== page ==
Google Maps Street View: A Tool For Pedophiles?

A group called <a href="">Stop Internet Predators</a> claims that <a href="">Google Maps Street View</a> endangers children. I find that loopy.

Thomas Claburn, Editor at Large, Enterprise Mobility

September 10, 2008

1 Min Read

A group called Stop Internet Predators claims that Google Maps Street View endangers children. I find that loopy.The group's missive to the media says:

Google maps 'Street View' application allows anyone to view high resolution images of homes and schools, images that in some cases include children playing outside. Many times parents are unaware such applications exist and are therefore unable to protect their families accordingly.

Although images are not live, Google Street View can memorialize a minor's photograph in association with a physical address without parental consent for all on the Internet to see. Stop Internet Predators urges parents to call for a ban on Street View in their communities until the technology is safeguarded to protect their children's privacy.

Nobody likes a pedophile, but just because a pedophile could use Street View doesn't mean it should be banned. By that standard, we should ban cameras, video cameras, Webcams, and the Internet. And that's to say nothing of cars and phone books.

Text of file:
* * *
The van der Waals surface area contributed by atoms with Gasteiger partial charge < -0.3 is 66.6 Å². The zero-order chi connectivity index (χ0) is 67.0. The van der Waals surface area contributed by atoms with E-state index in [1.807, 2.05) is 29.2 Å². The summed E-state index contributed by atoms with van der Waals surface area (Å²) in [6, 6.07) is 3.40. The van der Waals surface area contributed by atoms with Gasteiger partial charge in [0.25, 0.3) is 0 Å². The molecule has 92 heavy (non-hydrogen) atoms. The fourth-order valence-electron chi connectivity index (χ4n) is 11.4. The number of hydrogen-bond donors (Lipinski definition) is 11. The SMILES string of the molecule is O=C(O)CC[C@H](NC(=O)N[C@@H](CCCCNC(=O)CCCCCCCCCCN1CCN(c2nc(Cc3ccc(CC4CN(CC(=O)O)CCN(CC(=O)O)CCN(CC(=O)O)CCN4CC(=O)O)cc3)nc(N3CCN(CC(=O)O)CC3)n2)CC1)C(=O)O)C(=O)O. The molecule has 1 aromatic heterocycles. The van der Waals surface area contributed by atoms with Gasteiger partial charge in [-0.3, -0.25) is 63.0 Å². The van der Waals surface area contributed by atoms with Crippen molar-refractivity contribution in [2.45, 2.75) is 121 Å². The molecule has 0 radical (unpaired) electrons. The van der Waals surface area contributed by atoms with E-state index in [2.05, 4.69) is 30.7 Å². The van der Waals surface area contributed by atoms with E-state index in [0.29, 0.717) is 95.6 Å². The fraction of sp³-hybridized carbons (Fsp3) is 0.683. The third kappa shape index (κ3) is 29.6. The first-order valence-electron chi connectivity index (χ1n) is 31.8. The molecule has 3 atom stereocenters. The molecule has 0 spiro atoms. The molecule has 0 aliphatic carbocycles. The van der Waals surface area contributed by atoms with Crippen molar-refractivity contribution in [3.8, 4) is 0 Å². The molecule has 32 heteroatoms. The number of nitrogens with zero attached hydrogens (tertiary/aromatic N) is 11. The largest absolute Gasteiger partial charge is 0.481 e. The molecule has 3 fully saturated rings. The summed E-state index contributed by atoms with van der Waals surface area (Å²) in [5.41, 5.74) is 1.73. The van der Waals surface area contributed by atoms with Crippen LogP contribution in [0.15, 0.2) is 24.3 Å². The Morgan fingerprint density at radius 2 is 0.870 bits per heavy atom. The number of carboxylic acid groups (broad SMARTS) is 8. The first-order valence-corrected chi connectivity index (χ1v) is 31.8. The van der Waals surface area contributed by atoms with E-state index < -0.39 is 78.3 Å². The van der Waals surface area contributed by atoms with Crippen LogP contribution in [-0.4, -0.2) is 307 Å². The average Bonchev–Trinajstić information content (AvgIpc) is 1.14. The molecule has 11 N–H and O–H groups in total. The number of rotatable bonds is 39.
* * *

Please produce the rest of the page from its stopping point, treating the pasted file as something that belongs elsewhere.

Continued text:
After receiving the press release from Stop Internet Predators, I e-mailed the group to ask whether there's a single documented case of a pedophile using Google Street View to target children.

I haven't heard back and I expect I won't.

Looking at the list of the group's supporters, I don't see any of Google's major competitors, but when someone puts out something like this, it makes me wonder.

About the Author(s)

Thomas Claburn

Editor at Large, Enterprise Mobility

Thomas Claburn has been writing about business and technology since 1996, for publications such as New Architect, PC Computing, InformationWeek, Salon, Wired, and Ziff Davis Smart Business. Before that, he worked in film and television, having earned a not particularly useful master's degree in film production. He wrote the original treatment for 3DO's Killing Time, a short story that appeared in On Spec, and the screenplay for an independent film called The Hanged Man, which he would later direct. He's the author of a science fiction novel, Reflecting Fires, and a sadly neglected blog, Lot 49. His iPhone game, Blocfall, is available through the iTunes App Store. His wife is a talented jazz singer; he does not sing, which is for the best.

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